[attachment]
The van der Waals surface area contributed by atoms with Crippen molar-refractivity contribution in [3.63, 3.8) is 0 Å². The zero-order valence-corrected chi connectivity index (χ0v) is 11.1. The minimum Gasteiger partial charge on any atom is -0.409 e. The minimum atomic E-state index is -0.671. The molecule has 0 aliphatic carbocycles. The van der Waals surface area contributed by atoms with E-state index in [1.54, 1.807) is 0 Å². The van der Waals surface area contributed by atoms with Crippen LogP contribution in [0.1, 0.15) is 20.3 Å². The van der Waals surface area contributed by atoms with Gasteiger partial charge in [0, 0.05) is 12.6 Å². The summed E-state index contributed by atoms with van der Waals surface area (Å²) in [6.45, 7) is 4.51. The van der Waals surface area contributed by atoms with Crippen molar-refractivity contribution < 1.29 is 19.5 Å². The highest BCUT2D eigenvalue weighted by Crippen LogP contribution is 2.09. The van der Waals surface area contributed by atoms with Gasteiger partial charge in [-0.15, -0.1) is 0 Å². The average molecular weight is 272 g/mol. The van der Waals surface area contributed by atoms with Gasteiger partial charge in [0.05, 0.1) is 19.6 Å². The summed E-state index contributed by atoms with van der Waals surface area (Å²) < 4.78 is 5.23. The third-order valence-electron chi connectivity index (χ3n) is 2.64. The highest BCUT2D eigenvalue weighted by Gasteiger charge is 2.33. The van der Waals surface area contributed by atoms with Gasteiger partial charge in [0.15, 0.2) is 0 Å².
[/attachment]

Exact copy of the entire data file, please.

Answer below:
The van der Waals surface area contributed by atoms with Crippen molar-refractivity contribution in [3.63, 3.8) is 0 Å². The zero-order valence-corrected chi connectivity index (χ0v) is 11.1. The minimum Gasteiger partial charge on any atom is -0.409 e. The minimum atomic E-state index is -0.671. The molecule has 0 aliphatic carbocycles. The van der Waals surface area contributed by atoms with E-state index in [1.54, 1.807) is 0 Å². The van der Waals surface area contributed by atoms with Crippen LogP contribution in [0.1, 0.15) is 20.3 Å². The van der Waals surface area contributed by atoms with Gasteiger partial charge in [0, 0.05) is 12.6 Å². The summed E-state index contributed by atoms with van der Waals surface area (Å²) in [6.45, 7) is 4.51. The van der Waals surface area contributed by atoms with Crippen molar-refractivity contribution < 1.29 is 19.5 Å². The highest BCUT2D eigenvalue weighted by Crippen LogP contribution is 2.09. The van der Waals surface area contributed by atoms with Gasteiger partial charge in [-0.15, -0.1) is 0 Å². The average molecular weight is 272 g/mol. The van der Waals surface area contributed by atoms with Gasteiger partial charge in [0.05, 0.1) is 19.6 Å². The summed E-state index contributed by atoms with van der Waals surface area (Å²) < 4.78 is 5.23. The third-order valence-electron chi connectivity index (χ3n) is 2.64. The highest BCUT2D eigenvalue weighted by Gasteiger charge is 2.33. The van der Waals surface area contributed by atoms with Gasteiger partial charge in [0.15, 0.2) is 0 Å².